Exercise shapes, firms, tones and improves you overall physical well being. But its not the road you should consider if your want to lose weight. Maybe 5 pounds, but that's about it. If you want to lose weight, serious weight, adjust your diet! That's how you lose weight. Then exercise if you want to accelerate that process.

    One more thing just for clarity. I'm referring to someone who is overweight or obese. Not someone who is an athlete and already fit. These are the people who can burn a lot of calories cycling.
    Last edited by KraneXL; 03-07-15 at 06:44 PM.

  14. #14
    Let's Ride! Jimbosays's Avatar
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    Rode a Giant Escape 2 from #350 -> #300 finding it very comfortable and no weight capacity issues . . . Then moved to road bike for most faster/farther rides these days.

    Still have the Escape and enjoy taking it for an occasional spin with friends who don't have road bikes or for a quick pedal to the store to pick up a few things.
    Work Some - Play MORE!
    "The value of good equipment is usually worth more than the cost."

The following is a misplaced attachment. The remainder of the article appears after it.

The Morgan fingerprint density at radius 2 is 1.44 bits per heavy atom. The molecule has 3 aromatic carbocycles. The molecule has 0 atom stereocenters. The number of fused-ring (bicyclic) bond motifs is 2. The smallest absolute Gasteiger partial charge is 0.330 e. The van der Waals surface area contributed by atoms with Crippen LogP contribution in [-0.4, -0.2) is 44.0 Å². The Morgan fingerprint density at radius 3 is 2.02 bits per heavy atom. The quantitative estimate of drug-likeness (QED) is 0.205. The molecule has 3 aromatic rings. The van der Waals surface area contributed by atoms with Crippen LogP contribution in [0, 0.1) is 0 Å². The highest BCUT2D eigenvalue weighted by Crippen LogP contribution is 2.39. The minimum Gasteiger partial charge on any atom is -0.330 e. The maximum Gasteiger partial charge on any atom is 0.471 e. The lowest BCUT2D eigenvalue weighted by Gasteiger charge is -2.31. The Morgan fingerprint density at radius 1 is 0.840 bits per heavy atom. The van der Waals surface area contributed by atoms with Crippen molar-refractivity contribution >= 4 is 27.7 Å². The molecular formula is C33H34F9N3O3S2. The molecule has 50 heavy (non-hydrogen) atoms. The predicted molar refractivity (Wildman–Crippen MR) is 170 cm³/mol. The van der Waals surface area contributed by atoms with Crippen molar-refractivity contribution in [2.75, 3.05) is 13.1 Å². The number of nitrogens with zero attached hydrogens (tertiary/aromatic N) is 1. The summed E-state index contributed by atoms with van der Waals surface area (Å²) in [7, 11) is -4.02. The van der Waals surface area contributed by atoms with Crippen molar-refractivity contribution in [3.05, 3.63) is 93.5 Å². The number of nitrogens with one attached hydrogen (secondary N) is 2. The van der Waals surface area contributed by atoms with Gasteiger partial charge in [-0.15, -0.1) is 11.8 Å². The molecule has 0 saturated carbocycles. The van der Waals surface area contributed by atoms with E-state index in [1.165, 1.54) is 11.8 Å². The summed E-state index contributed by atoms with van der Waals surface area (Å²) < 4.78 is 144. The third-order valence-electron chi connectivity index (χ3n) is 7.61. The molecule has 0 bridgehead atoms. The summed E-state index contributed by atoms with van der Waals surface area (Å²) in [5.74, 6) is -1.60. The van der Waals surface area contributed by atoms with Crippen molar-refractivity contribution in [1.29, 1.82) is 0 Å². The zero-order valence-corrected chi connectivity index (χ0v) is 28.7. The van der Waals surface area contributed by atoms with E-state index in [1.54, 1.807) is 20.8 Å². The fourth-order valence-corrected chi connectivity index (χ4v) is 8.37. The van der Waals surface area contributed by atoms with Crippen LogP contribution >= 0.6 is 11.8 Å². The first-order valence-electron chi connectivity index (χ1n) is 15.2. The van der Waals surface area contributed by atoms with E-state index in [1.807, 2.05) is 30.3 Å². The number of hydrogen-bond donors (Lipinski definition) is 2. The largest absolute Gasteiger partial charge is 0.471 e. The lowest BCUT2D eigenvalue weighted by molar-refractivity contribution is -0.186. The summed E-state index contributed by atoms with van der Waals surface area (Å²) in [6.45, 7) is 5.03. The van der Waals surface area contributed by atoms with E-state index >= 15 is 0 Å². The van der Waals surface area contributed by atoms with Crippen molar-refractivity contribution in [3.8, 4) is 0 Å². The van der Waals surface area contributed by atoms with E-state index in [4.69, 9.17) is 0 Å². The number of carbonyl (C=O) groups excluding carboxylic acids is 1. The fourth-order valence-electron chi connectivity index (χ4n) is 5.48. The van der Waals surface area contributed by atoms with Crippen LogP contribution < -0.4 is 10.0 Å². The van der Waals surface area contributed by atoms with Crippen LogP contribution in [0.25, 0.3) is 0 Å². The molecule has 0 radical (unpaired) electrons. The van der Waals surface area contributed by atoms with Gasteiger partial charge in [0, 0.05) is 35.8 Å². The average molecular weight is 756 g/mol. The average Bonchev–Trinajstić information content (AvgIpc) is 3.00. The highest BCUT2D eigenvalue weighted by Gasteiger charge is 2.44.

15. #15
    Senior Member CliffordK's Avatar
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    You might also take a look at a recumbent. Lots of people think they're much easier on the back.

  16. #16
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    Thanks for the replies everyone. I ended up going with the escape 3 from my LBS and I am pretty pleased with it thus far. My commute is about 6-7 miles (depending on which way I take) each way and it is downhill in the morning and uphill after work so I am definitely getting a workout! I think I need to get a shorter stem because I feel like I am leaning and it strains my back a little, but other than that it feels pretty good! Plus my LBS offers lifetime servicing on most parts for free so that helps me out a lot since I wouldn't even know where to start. I will try to update my progress in hopes that I am losing weight!